New Jersey Attorney General Zulima Farber (pictured) recently voiced her support for extending the state's moratorium on executions, noting that she does not believe the death penalty is a "necessary tool" for prosecutors and believes capital punishment does not deter crime. "I don't think it's a deterrent. And I understand revenge. I think some people deserve it. But I don't think it's a necessary tool. . . . I don't have a philosophical or religious opposition to the death penalty, I have a practical opposition to the death penalty," Farber stated.
There are 10 people on New Jersey's death row and the state hasn't carried out an execution since 1963, a fact that Farber argues does not make the state less safe. She notes that death penalty cases are very costly and there is no assurance that the results will be perfect. Costs, the needs of victim's family members, and questions about the fairness and accuracy of New Jersey's death penalty are among the chief concerns that will be addressed by a task force that New Jersey legislators established in January 2006. "I support the moratorium being extended. I would welcome the analysis of data and whatever the commission is going to look at and I would not oppose cessation," Farber concluded. (Associated Press, March 16, 2006).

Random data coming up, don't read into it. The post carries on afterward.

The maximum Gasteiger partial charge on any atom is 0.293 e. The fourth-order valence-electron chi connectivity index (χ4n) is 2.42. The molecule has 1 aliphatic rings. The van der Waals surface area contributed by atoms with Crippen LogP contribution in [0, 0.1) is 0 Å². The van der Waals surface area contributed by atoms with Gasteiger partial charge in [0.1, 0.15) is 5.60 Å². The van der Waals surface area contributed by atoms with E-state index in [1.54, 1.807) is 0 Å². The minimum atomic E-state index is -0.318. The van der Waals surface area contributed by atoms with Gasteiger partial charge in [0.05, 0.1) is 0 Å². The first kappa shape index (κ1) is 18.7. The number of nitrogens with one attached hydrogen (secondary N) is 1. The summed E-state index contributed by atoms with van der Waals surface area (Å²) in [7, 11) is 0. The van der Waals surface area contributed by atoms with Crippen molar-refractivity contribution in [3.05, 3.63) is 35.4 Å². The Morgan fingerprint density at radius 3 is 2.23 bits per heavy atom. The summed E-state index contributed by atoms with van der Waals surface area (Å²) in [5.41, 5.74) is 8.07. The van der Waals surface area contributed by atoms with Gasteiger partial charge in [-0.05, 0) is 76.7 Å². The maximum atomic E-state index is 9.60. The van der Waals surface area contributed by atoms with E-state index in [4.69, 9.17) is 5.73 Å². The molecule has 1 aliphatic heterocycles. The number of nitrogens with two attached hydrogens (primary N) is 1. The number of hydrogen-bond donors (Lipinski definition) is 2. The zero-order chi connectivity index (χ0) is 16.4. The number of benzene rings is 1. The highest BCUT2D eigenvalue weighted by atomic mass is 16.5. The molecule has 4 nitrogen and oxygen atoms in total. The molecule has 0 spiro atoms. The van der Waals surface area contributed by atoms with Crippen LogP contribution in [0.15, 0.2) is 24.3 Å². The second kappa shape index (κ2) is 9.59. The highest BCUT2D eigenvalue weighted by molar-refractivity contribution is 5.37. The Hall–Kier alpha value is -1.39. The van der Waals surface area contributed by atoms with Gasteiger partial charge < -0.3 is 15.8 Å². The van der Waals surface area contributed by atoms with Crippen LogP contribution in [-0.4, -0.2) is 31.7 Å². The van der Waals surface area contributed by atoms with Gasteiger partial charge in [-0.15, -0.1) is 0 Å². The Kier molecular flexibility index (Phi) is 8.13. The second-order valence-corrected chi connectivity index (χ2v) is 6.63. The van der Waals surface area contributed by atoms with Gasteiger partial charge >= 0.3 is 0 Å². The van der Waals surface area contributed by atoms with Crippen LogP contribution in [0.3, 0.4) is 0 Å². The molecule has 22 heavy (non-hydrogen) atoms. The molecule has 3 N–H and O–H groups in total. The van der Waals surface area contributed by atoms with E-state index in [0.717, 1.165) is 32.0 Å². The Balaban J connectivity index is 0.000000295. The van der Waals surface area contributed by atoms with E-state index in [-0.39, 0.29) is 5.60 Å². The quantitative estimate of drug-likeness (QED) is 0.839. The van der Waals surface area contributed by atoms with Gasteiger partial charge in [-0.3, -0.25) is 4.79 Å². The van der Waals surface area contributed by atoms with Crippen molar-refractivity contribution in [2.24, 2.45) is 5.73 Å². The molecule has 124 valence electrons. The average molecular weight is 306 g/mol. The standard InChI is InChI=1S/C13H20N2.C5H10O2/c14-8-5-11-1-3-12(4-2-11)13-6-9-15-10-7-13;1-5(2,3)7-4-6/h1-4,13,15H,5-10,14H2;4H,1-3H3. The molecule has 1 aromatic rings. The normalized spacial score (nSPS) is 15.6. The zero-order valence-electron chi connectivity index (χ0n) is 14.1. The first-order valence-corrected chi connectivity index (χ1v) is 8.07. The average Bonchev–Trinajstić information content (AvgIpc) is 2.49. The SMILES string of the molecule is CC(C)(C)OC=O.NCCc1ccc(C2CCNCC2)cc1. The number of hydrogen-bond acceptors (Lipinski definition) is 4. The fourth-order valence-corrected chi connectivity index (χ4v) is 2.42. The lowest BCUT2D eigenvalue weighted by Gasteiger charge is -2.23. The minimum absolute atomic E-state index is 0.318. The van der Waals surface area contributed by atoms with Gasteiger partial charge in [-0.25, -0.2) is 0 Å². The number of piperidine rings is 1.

Each year, DPIC collects relevant death penalty articles that have appeared in print and on media Web sites. Our collection certainly does not contain all such articles, nor do we claim that it represents the "best" articles. It is only a representative sample of the extensive coverage given to capital punishment in print in a particular year. For those interested in examining this coverage, we have prepared an index of the articles from 2005 in PDF format. Note that we are not posting the actual text of